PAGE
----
The modulation of T and NK cell subset distribution and function, angiogenic factors, and circulating cytokine/chemokine concentration between different time points was evaluated with paired t test, for values following Gaussian distribution, or with Wilcoxon matched-pairs signed rank test, for values not following Gaussian distribution. The differences in these same parameters between CR, PR, and non-responder (NR) patients and HD were compared for each specific time point with t test, for values following Gaussian distribution, whereas Mann–Whitney test was used for values not following Gaussian distribution. Results were considered statistically significant when P < 0.05. Statistical analyses were performed using SPSS software (version 19.0; SPSS) and GraphPad Prism (version 6.05 for Windows, GraphPad Software).

Patients

Between January 2010 and January 2011, 36 patients were enrolled in this study. Two patients were not evaluable: one had concomitant myelodysplastic syndrome and one withdrew consent before the start of treatment. The remaining 34 patients were included in the analyses. Patients' pretreatment characteristics are summarized in Table 1.

Table 1.

Baseline patients' characteristics

Characteristicn = 34
Age, years, median (range) 64 (34–82) 
Age ≥65 years, n (%) 17 (50%) 
Male/female 26/8 
Hemoglobin, g/dL, median (range) 12.5 (9.1–15.7) 
Platelets, ×109/L, median (range) 97 (41–273) 
White blood cells, ×109/L, median (range) 23.7 (2.5–125.8) 
Lymphocytes, ×109/L, median (range) 19.7 (0.7–119.5) 
Neutrophils, ×109/L, median (range) 2.5 (0.3–21.6) 
β2-microglobulin, mg/L, median (range) 4.1 (1.7–16.5) 
β2-microglobulin ≥4 mg/dL, n. (%) 20 (59%) 
Rai stage, n (%) 
 0–II 14 (41%) 
 III–IV 20 (59%) 
CD38+, n (%) 19 (56%) 
CD38% expression, median (range) 32.8 (0.8–99.8) 
ZAP70+, n (%)a 21 (78%) 
IGHV unmutated, n (%)b 21 (70) 
FISH abnormalities, n (%)c 
 Deletion 13q 7 (25%) 
 Negative 5 (18%) 
 Trisomy 12 3 (11%) 
 Deletion 11q 4 (14%) 
 Deletion 17p 9 (32%) 
ECOG Performance status 
 0 17 (50%) 
 1 17 (50%) 
Number of prior treatments, median (range) 2 (1–8) 
>3 prior treatments, n (%) 8 (24%) 
Prior stem cell transplant, n (%) 3 (9%) 
Prior FCR, n (%) 33 (97%)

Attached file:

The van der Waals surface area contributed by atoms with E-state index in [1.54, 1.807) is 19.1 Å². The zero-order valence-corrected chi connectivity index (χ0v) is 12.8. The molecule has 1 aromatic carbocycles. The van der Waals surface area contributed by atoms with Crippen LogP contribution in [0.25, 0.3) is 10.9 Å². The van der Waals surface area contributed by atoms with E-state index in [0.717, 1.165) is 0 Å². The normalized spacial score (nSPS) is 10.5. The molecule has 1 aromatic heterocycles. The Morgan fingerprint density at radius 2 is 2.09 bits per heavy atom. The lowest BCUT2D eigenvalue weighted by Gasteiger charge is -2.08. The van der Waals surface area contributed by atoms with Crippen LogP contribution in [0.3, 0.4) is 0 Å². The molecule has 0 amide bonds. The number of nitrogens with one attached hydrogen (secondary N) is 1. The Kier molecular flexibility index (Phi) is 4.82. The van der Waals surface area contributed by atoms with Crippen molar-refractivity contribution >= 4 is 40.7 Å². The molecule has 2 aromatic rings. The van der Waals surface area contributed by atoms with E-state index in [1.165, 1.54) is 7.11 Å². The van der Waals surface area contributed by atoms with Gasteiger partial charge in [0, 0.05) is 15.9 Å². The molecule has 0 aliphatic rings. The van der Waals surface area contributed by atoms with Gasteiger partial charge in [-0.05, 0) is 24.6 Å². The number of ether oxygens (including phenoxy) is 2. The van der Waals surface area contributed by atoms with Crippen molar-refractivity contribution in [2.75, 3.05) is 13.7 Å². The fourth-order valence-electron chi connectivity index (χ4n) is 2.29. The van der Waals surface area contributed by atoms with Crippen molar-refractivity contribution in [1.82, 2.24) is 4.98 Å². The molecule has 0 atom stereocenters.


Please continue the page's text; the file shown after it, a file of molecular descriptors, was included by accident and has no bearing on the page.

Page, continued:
Fludarabine-refractory, n (%) 13 (38%) 
Refractory to previous therapy, n (%) 10 (29%) 
Bulky disease, n (%) 3 (9%) 
Characteristicn = 34
Age, years, median (range) 64 (34–82) 
Age ≥65 years, n (%) 17 (50%) 
Male/female 26/8 
Hemoglobin, g/dL, median (range) 12.5 (9.1–15.7) 
Platelets, ×109/L, median (range) 97 (41–273) 
White blood cells, ×109/L, median (range) 23.7 (2.5–125.8) 
Lymphocytes, ×109/L, median (range) 19.7 (0.7–119.5) 
Neutrophils, ×109/L, median (range) 2.5 (0.3–21.6) 
β2-microglobulin, mg/L, median (range) 4.1 (1.7–16.5) 
β2-microglobulin ≥4 mg/dL, n. (%) 20 (59%) 
Rai stage, n (%) 
 0–II 14 (41%) 
 III–IV 20 (59%) 
CD38+, n (%) 19 (56%) 
CD38% expression, median (range) 32.8 (0.8–99.8) 
ZAP70+, n (%)a 21 (78%) 
IGHV unmutated, n (%)b 21 (70) 
FISH abnormalities, n (%)c 
 Deletion 13q 7 (25%) 
 Negative 5 (18%) 
 Trisomy 12 3 (11%) 
 Deletion 11q 4 (14%) 
 Deletion 17p 9 (32%) 
ECOG Performance status 
 0 17 (50%) 
 1 17 (50%) 
Number of prior treatments, median (range) 2 (1–8) 
>3 prior treatments, n (%) 8 (24%) 
Prior stem cell transplant, n (%) 3 (9%) 
Prior FCR, n (%) 33 (97%) 
Fludarabine-refractory, n (%) 13 (38%) 
Refractory to previous therapy, n (%) 10 (29%) 
Bulky disease, n (%) 3 (9%) 

Abbreviation: FCR, fludarabine-cyclophosphamide-rituximab.

aData available in 27 patients.

bData available in 30 patients.

cGrouped according to Dohner hierarchical classification, data available in 28 patients.

A median of ten courses per patient (range 2–65) was administered. All patients have discontinued treatment at this time. Ten patients (29%) completed the planned 24 courses of combination therapy, the longest treatment duration being 59 months. Reasons for treatment discontinuation included disease progression (18 patients, 53%), adverse events [diarrhea, three patients (9%); infections, four patients (12%); other adverse events, four patients (12%)], stem cell transplant (three patients, 9%), and patient request (two patients, 3%).

Efficacy

Responses.

Eight patients (24%) achieved CR (including 2 patients with incomplete recovery of blood counts, CRi) and 16 achieved PR (47%), for an ORR of 71%. Eight patients (24%) had stable disease (SD) and 2 (6%) experienced progression on treatment. The trend of response rates over time is depicted in Supplementary Fig. S2. Among the 24 responders, median time to PR was 3 months (range 3–12 months), and median time to CR was 4.5 months (range 3–18 months). Three patients achieved MRD-negative CR. Among these patients, a clinical CR was obtained after 3, 3 and 18 months, and the time to MRD negativity was 12, 18, and 24 months, respectively. None of these patients were fludarabine-refractory or had deletion of chromosome 17p (del17p).

Supplementary Table S3 shows different rates of response according to pretreatment characteristics. A β2-microglobulin level ≥4 mg/dL, more than three lines of prior treatment and fludarabine-refractoriness were associated with a lower CR rate (CRR). Fludarabine-refractoriness was also associated with a lower ORR. Patients with del17p showed a trend toward a lower CRR, but this difference was only of borderline significance, possibly because of the small number of patients. Finally, patients receiving an average daily lenalidomide dose of ≥5 mg showed a trend toward superior response rates, but this was not statistically significant (ORR 80% vs. 61%).

PFS.